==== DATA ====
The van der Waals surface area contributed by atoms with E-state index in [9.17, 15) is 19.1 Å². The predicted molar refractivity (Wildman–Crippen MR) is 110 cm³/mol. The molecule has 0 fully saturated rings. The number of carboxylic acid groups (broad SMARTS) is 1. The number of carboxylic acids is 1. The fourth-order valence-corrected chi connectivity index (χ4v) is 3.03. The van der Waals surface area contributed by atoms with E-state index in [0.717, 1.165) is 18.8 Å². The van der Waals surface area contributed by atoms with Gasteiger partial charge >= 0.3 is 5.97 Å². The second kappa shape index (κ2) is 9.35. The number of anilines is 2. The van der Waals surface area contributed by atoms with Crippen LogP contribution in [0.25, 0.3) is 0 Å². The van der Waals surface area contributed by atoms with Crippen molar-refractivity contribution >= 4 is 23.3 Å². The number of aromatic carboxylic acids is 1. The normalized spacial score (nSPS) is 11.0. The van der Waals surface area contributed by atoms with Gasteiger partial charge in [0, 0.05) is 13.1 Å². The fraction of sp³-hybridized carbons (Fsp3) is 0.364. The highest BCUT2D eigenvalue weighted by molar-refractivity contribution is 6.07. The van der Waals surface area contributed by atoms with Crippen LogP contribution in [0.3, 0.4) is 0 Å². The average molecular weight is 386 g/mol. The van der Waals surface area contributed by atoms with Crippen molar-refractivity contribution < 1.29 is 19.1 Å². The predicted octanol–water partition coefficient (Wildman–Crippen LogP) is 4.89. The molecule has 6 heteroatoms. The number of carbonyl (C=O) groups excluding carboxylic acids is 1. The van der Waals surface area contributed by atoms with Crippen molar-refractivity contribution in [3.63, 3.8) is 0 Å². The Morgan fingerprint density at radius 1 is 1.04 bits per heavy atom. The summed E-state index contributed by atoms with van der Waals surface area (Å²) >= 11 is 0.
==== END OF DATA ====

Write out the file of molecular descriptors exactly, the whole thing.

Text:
The van der Waals surface area contributed by atoms with E-state index in [9.17, 15) is 19.1 Å². The predicted molar refractivity (Wildman–Crippen MR) is 110 cm³/mol. The molecule has 0 fully saturated rings. The number of carboxylic acid groups (broad SMARTS) is 1. The number of carboxylic acids is 1. The fourth-order valence-corrected chi connectivity index (χ4v) is 3.03. The van der Waals surface area contributed by atoms with E-state index in [0.717, 1.165) is 18.8 Å². The van der Waals surface area contributed by atoms with Gasteiger partial charge >= 0.3 is 5.97 Å². The second kappa shape index (κ2) is 9.35. The number of anilines is 2. The van der Waals surface area contributed by atoms with Crippen LogP contribution in [0.25, 0.3) is 0 Å². The van der Waals surface area contributed by atoms with Crippen molar-refractivity contribution >= 4 is 23.3 Å². The number of aromatic carboxylic acids is 1. The normalized spacial score (nSPS) is 11.0. The van der Waals surface area contributed by atoms with Gasteiger partial charge in [0, 0.05) is 13.1 Å². The fraction of sp³-hybridized carbons (Fsp3) is 0.364. The highest BCUT2D eigenvalue weighted by molar-refractivity contribution is 6.07. The van der Waals surface area contributed by atoms with Crippen LogP contribution in [0.3, 0.4) is 0 Å². The average molecular weight is 386 g/mol. The van der Waals surface area contributed by atoms with Crippen molar-refractivity contribution < 1.29 is 19.1 Å². The predicted octanol–water partition coefficient (Wildman–Crippen LogP) is 4.89. The molecule has 6 heteroatoms. The number of carbonyl (C=O) groups excluding carboxylic acids is 1. The van der Waals surface area contributed by atoms with Crippen molar-refractivity contribution in [3.63, 3.8) is 0 Å². The Morgan fingerprint density at radius 1 is 1.04 bits per heavy atom. The summed E-state index contributed by atoms with van der Waals surface area (Å²) >= 11 is 0.